This post is part of a series reviewing the privacy policies of popular VPN services. The aim is to find out whether the VPN takes customer privacy seriously. This is not intended as a review of a VPN service, which would need to take into account a number of other factors. For more privacy guides and our criteria for reviewing them, click here.
VyprVPN is pretty upfront about what data it collects and says the following:
[Session data] is maintained for use with billing, troubleshooting, service offering evaluation, TOS issues, AUP issues, and for handling crimes performed over the service. We maintain this level of information on a per-session basis for at least 90 days. We may keep upload & download bytes at an aggregate level for longer periods of time.
As we’ve outlined more than once in this series, there’s no real reason to log data for much longer than a couple of weeks - if your aim is troubleshooting network issues and other such maintenance. A three month retention period will be implemented to help VyprVPN determine if anyone is violating its terms of service (which it clearly states in the above paragraph). This is where you have to ask yourself just how private VyprVPN service really is. The TOS include the following prohibited activities:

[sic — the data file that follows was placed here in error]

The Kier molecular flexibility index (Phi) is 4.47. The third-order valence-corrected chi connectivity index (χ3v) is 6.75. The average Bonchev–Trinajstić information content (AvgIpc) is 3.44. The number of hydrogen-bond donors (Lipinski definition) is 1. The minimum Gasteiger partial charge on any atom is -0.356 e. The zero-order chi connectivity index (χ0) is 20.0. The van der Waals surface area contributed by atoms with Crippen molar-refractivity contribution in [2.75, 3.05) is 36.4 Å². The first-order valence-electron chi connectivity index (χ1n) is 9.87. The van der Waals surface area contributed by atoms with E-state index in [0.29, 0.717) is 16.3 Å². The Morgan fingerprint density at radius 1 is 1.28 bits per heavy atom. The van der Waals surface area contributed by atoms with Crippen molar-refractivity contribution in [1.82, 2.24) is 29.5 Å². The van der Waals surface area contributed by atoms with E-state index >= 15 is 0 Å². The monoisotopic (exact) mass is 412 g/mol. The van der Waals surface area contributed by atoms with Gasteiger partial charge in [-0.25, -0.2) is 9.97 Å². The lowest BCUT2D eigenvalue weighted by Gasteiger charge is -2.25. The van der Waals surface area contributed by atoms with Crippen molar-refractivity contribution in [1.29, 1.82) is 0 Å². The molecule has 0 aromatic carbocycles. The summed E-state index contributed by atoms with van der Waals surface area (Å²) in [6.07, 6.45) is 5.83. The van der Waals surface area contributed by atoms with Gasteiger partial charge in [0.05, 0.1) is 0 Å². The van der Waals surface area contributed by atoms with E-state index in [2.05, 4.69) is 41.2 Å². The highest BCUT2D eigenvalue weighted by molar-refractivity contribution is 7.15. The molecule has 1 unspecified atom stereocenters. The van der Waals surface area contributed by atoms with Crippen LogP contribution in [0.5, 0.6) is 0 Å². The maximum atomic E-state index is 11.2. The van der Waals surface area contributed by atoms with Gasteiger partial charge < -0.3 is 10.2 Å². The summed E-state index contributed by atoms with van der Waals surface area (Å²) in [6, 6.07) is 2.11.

- Spamming (e-mail, Usenet, message boards, etc.)
- Copyright, trademark, and patent infringement.
- Defamatory or abusive language
- IP Spoofing
- Illegal or unauthorized access to other computers or networks
- Distribution of Internet viruses, worms or other destructive activities
- Export control violations
- All other illegal activities
Most of that seems reasonable enough, but there’s always going to be grey areas. “Abusive language,” for instance, covers a very wide-spectrum of behaviour and can mean different things to different people. “All other illegal activities” can mean different things in different jurisdictions. A relevant example is the internet TV service Aereo, which while legal in a number of states in the US, is currently facing challenges to its legality in other states.
Cookies and data
Criminal and civil investigations
To sum up…